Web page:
The Bride's Trousseau - 1912
This spring's brides are rejoicing over the opportunity fashion has afforded them of being picturesque. Among their trousseau gowns, several charmingly feminine frocks may be included, which by their very quaintness lend the impression that the wearer has just stepped out of the frame of some old portrait of the 1830 period.
This originality can be attained even though the frocks are fashioned at home by a talented seamstress rather than at one of the high-priced shops.
Taffeta will figure largely both as a gown and suit material this spring, no other material approaching it in popular favor. The very fact that a gown is made of these silk stamps it immediately as of this spring.
A soft, lustrous quality and only the better grade is used, for our grandmothers assure us that it is useless to make up anything but the very best sort of taffeta.
Speaking of grandmothers, many a hint as to how to fashion frayed taffeta fringes, how to make corded seams, heavy cord trimmings, pullings of taffeta, and how to bind scallops can her grandmother give the June bride.
It is just these little old-time touches, so familiar to the older generation, which gives to this season's frocks the quaint effect which stamps them as really smart.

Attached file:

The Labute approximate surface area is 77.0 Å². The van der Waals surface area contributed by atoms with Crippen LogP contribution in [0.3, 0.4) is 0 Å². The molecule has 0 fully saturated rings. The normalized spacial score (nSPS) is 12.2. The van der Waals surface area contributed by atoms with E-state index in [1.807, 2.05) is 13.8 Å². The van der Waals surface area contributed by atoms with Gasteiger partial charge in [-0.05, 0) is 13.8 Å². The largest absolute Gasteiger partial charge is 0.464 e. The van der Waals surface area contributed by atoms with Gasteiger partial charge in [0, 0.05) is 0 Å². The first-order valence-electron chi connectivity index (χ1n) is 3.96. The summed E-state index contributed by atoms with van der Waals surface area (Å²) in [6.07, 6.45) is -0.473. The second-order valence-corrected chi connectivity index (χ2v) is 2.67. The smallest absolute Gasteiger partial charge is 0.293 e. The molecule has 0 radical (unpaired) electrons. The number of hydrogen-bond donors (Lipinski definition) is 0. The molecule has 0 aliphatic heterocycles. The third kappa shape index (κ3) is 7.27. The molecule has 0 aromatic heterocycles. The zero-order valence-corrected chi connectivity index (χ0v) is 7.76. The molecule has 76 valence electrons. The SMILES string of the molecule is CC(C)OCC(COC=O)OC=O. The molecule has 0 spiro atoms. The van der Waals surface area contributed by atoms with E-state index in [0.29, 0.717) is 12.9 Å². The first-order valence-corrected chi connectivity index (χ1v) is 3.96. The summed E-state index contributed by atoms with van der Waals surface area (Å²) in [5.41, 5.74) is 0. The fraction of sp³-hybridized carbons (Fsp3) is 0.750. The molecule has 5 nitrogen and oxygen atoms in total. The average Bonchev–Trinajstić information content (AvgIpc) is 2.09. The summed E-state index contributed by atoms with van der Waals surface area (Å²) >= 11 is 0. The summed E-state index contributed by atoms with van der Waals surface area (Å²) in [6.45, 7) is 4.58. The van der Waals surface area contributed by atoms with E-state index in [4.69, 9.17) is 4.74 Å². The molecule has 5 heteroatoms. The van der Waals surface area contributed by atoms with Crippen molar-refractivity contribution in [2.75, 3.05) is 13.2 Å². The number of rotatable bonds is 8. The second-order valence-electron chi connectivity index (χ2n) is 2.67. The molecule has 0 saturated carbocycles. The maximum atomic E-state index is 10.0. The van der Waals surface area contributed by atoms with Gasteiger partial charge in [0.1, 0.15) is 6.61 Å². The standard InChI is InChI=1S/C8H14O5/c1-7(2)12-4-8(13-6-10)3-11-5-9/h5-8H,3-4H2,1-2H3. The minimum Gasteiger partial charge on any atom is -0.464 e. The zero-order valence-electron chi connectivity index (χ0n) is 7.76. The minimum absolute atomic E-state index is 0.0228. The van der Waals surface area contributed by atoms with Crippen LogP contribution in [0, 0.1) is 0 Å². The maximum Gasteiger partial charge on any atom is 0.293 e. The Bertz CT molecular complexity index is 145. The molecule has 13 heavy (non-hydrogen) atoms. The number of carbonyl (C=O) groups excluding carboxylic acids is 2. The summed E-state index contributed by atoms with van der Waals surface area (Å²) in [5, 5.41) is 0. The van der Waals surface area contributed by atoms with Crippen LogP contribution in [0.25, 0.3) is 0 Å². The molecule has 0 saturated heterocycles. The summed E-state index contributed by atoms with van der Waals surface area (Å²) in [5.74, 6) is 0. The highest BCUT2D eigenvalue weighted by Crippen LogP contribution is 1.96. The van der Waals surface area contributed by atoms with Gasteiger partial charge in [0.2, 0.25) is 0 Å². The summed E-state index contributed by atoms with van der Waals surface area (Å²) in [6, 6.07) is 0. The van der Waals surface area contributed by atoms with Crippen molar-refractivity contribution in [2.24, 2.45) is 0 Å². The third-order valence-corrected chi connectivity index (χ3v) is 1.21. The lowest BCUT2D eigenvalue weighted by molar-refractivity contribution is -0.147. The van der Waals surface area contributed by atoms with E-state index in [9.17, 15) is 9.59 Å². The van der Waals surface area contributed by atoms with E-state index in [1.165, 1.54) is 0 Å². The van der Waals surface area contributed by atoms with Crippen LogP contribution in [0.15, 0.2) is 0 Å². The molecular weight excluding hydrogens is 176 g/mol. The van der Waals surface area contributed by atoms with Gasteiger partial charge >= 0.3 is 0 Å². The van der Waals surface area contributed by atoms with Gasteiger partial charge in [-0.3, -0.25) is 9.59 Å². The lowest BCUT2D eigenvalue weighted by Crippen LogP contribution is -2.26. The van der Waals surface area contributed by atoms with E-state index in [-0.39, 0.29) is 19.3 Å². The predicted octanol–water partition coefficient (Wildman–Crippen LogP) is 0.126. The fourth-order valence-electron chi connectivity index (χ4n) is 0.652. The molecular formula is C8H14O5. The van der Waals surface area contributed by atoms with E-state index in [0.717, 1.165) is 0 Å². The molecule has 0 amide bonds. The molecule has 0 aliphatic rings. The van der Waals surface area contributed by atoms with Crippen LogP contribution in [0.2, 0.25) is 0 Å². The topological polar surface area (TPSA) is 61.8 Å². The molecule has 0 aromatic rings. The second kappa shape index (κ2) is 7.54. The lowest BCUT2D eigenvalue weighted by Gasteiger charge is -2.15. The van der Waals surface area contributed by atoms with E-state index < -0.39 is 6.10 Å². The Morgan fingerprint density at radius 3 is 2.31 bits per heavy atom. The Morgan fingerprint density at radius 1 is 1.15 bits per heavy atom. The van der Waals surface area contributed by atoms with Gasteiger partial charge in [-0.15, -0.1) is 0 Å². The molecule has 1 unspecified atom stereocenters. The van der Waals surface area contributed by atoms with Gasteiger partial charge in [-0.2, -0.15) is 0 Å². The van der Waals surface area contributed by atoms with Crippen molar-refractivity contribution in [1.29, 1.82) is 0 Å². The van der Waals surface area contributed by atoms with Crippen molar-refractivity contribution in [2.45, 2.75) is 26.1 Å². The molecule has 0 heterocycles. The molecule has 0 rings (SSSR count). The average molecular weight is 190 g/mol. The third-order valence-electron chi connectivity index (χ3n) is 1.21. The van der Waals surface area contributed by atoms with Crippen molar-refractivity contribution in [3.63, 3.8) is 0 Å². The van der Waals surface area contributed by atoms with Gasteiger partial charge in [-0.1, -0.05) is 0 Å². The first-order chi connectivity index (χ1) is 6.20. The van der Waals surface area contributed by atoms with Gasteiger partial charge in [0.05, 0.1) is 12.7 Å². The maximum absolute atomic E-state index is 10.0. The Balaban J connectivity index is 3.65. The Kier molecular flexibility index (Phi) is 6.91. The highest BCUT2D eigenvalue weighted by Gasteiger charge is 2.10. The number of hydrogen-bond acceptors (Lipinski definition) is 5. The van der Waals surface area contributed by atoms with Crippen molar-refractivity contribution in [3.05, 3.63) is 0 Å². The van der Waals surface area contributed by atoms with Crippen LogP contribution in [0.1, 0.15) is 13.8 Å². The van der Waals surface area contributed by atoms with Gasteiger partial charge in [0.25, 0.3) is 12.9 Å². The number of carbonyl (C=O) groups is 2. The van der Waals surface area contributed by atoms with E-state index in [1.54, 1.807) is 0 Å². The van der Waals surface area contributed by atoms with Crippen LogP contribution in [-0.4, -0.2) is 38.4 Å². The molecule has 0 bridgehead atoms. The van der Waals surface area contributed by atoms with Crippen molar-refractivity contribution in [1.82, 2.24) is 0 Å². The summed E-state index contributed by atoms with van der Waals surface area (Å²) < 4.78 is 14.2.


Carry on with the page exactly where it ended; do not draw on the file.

The fact that so much hand-work is to be used makes it possible to fashion these gowns at home.
The other gowns are for the bride's trousseau. The frock for the bride’s mother to wear at the wedding is developed in smoke-gray crepe météore—a fabric that is next to taffeta in popular favor. The collar and front are of cream lace, and a pretty silk fringe is the trimming.
"The Bride's Trousseau" in Harper's Bazar, New York, Harper & Brothers Publishers, Vol. XLVI, No. 3, March 1912, p. 135.
Editor's Note: Some terminology used in the description of women's clothing during the 1800s and early 1900s has been changed to reflect more modern terms. For example, a women's "Toilette" -- a form of costume or outfit has an entirely different common meaning in the 21st century. Typical terms applied to "toilette" include outfit, ensemble, or costume, depending on context.
Note: We have edited this text to correct grammatical errors and improve word choice to clarify the article for today’s readers. Changes made are typically minor, and we often left passive text “as is.” Those who need to quote the article directly should verify any changes by reviewing the original material.